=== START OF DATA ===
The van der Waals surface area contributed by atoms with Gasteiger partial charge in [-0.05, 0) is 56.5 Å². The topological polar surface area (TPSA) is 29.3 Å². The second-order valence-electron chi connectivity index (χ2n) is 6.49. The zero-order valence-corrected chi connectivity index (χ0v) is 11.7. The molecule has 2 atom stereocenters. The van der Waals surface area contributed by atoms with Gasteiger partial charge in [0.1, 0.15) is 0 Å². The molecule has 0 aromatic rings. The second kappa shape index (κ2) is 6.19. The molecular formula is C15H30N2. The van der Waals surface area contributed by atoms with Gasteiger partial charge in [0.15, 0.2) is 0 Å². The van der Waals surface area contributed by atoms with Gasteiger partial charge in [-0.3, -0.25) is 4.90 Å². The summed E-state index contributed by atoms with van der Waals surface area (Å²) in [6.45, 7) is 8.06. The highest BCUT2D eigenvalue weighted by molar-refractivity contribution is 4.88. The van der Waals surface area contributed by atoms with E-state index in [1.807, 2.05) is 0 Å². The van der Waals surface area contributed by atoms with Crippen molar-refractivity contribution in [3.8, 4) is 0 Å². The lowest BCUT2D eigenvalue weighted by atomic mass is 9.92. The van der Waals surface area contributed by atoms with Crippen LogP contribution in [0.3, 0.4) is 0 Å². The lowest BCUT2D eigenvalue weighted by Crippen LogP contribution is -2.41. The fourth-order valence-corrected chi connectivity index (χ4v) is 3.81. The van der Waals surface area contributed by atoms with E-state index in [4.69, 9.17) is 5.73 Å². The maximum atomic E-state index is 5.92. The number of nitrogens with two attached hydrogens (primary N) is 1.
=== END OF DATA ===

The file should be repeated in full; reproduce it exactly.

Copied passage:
The van der Waals surface area contributed by atoms with Gasteiger partial charge in [-0.05, 0) is 56.5 Å². The topological polar surface area (TPSA) is 29.3 Å². The second-order valence-electron chi connectivity index (χ2n) is 6.49. The zero-order valence-corrected chi connectivity index (χ0v) is 11.7. The molecule has 2 atom stereocenters. The van der Waals surface area contributed by atoms with Gasteiger partial charge in [0.1, 0.15) is 0 Å². The molecule has 0 aromatic rings. The second kappa shape index (κ2) is 6.19. The molecular formula is C15H30N2. The van der Waals surface area contributed by atoms with Gasteiger partial charge in [0.15, 0.2) is 0 Å². The van der Waals surface area contributed by atoms with Gasteiger partial charge in [-0.3, -0.25) is 4.90 Å². The summed E-state index contributed by atoms with van der Waals surface area (Å²) in [6.45, 7) is 8.06. The highest BCUT2D eigenvalue weighted by molar-refractivity contribution is 4.88. The van der Waals surface area contributed by atoms with E-state index in [1.807, 2.05) is 0 Å². The van der Waals surface area contributed by atoms with Crippen molar-refractivity contribution in [3.8, 4) is 0 Å². The lowest BCUT2D eigenvalue weighted by atomic mass is 9.92. The van der Waals surface area contributed by atoms with Crippen LogP contribution in [0.3, 0.4) is 0 Å². The lowest BCUT2D eigenvalue weighted by Crippen LogP contribution is -2.41. The fourth-order valence-corrected chi connectivity index (χ4v) is 3.81. The van der Waals surface area contributed by atoms with E-state index in [4.69, 9.17) is 5.73 Å². The maximum atomic E-state index is 5.92. The number of nitrogens with two attached hydrogens (primary N) is 1.